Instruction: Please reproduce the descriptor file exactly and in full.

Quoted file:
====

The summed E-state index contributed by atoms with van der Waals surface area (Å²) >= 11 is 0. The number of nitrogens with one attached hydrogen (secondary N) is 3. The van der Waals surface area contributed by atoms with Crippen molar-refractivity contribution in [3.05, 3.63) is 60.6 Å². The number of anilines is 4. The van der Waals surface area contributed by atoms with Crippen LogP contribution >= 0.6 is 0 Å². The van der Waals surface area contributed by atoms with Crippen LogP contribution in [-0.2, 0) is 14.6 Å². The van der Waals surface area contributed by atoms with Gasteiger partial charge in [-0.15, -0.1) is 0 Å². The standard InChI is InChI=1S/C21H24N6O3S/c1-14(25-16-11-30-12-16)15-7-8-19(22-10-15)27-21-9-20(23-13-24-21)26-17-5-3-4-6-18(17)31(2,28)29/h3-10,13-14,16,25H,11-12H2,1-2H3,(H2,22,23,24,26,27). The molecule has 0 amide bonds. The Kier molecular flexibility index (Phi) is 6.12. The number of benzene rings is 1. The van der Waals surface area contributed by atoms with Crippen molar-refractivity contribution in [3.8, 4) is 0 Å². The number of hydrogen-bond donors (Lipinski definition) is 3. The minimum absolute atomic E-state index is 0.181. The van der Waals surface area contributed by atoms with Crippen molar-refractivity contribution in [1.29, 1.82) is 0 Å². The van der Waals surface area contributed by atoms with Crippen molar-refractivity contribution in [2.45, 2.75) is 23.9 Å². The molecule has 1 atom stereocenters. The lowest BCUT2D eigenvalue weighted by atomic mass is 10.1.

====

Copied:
The summed E-state index contributed by atoms with van der Waals surface area (Å²) >= 11 is 0. The number of nitrogens with one attached hydrogen (secondary N) is 3. The van der Waals surface area contributed by atoms with Crippen molar-refractivity contribution in [3.05, 3.63) is 60.6 Å². The number of anilines is 4. The van der Waals surface area contributed by atoms with Crippen LogP contribution >= 0.6 is 0 Å². The van der Waals surface area contributed by atoms with Crippen LogP contribution in [-0.2, 0) is 14.6 Å². The van der Waals surface area contributed by atoms with Gasteiger partial charge in [-0.15, -0.1) is 0 Å². The standard InChI is InChI=1S/C21H24N6O3S/c1-14(25-16-11-30-12-16)15-7-8-19(22-10-15)27-21-9-20(23-13-24-21)26-17-5-3-4-6-18(17)31(2,28)29/h3-10,13-14,16,25H,11-12H2,1-2H3,(H2,22,23,24,26,27). The molecule has 0 amide bonds. The Kier molecular flexibility index (Phi) is 6.12. The number of benzene rings is 1. The van der Waals surface area contributed by atoms with Crippen molar-refractivity contribution in [3.8, 4) is 0 Å². The number of hydrogen-bond donors (Lipinski definition) is 3. The minimum absolute atomic E-state index is 0.181. The van der Waals surface area contributed by atoms with Crippen molar-refractivity contribution in [1.29, 1.82) is 0 Å². The van der Waals surface area contributed by atoms with Crippen molar-refractivity contribution in [2.45, 2.75) is 23.9 Å². The molecule has 1 atom stereocenters. The lowest BCUT2D eigenvalue weighted by atomic mass is 10.1.